Chianti - That's a word with so many images attached to it! If you are in my age group*, you think of those straw covered fiascos that the beatnik and bohemian crowd stuck candles in for mood lighting while discussing Jack Kerouac and Leonard Cohen. The wine was thin, red and sour but it made you feel worldly. Note that the Leonardo Chianti Fiasco is still available from the LCBO.
Chianti is now generally viewed as a well made wine with flavours of black cherry, plum and vanilla highlighted by bright acidity. Many feel that the aromas and flavours Chianti special are disappearing as producers, trying to appeal to more consumers, make the wines in a more “international style” that included Cabernet Sauvignon and Merlot in the blends. While it might have expanded the market, it is harder to taste the wines and say “Now that's Chianti!!!”
Chianti producers have, however, been struggling with their identity for some time. The original area was defined in 1716 in an area lying between Siena and Florence. In the early 1900's, demand started to outstrip supply so grapes grown outside the original area were pressed into production. Producers in the original area felt that wine from the newer areas was watering down their brand and so they wanted to delineate their area more clearly. In 1932, a ministerial decree allowed the name Chianti Classico to be used only for wines from the original area. Wines from this area are also the only ones allowed to use the Black Rooster logo on their bottles.
Over time, the grapes used to make Chianti have also changed. In the mid 1800's, Baron Bettino Ricasoli defined the Chianti recipe of 70% Sangiovese, 15% Canaiolo and 15% Malvasia bianca, this last grape being white. In the 1990's, the recipe was officially changed to allow a minimum of 80% Sangiovese with a variety of other red indigenous and international grapes although many producers use 100% Sangiovese.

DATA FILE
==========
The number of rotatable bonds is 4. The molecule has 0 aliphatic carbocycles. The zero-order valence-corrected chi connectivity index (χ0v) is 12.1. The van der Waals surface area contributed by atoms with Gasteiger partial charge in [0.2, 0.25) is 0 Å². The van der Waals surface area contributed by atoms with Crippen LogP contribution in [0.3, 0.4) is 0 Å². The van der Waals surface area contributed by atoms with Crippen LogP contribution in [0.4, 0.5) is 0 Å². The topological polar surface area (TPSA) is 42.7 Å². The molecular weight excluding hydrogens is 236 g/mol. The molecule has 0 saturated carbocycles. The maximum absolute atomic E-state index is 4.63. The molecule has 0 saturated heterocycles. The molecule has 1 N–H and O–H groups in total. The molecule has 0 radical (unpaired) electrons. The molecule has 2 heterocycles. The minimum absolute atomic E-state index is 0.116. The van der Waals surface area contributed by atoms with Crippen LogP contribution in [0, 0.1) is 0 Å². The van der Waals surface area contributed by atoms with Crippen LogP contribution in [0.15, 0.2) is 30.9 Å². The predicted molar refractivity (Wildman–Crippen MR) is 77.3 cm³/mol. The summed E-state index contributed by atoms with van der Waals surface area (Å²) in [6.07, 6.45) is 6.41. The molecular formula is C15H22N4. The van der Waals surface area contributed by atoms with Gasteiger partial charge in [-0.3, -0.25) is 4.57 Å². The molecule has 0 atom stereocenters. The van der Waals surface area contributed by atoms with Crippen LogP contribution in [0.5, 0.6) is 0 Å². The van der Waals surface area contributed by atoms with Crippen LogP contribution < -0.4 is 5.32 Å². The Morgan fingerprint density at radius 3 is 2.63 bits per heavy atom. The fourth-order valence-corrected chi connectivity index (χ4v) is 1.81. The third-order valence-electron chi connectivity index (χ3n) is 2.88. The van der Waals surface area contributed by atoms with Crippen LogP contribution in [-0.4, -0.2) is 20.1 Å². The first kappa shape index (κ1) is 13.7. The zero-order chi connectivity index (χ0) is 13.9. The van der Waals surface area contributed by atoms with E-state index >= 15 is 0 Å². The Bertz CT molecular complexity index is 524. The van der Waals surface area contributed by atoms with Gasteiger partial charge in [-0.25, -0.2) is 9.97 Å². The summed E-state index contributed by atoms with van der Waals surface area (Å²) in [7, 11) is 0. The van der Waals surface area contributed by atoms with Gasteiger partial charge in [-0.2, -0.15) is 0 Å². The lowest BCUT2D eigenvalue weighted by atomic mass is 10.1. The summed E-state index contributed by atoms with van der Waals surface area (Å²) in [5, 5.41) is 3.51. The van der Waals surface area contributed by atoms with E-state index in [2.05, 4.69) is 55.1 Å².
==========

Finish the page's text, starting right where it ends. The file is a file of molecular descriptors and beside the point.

You have the chicken ready to go on the grill with a light barbecue sauce to finish it, the spinach salad with fresh strawberries, almond slivers, red onions with a raspberry vinaigrette and the potato salad are in the fridge. Then it hits you – the wine! Generally you go with a white for the chicken but the sauce will overwhelm any white but even a light red will be too big for the sauce. Go halfway and choose a Rosé!
Many people shy away from rosé wines as they remember when most Ontario rosés were simply, fruit and overly sweet wines. However, the majority of the rosé wines made in Ontario are now more European in style, crisp, dry but still fruit driven.
Rosé wines are made just like red wines. The grapes are picked, destemmed and crushed and then the juice, grape pulp, seeds and skins are put into the fermenting tank and yeast is added to start the fermentation. If you have ever looked at the pulp and juice of a red grape, even a Thompson seedless, the pulp is green and the juice is clear. All the colour in red wine, or a rosé, comes from the skins. Once fermentation has started, the alcohol starts to pull the colour from the skin. If you are making a traditional red wine, you let the wine ferment on the skins for several days. However, if you are making a rosé, you simply remove the wines from the skins and pulp after a few hours or a day and then let the light red, or rosé wine finish fermenting in a tank.
Some winemakers will make both rosé and a red wine from one batch by removing some of the juice from a red wine fermentation after a few hours to make the rosé and letting the rest of the juice finish fermenting as a red wine. This actually benefits the juice that is left on the skins as it intensifies the colour of the wine.
Many of the rosé wines made in Ontario are made from Pinot Noir, Cabernet Sauvignon, Cabernet Franc, Merlot or Gamay Noir while others are blends of juice from several different types of red grapes. There are also some white wines being made from red juice by not allowing any skin contact at all.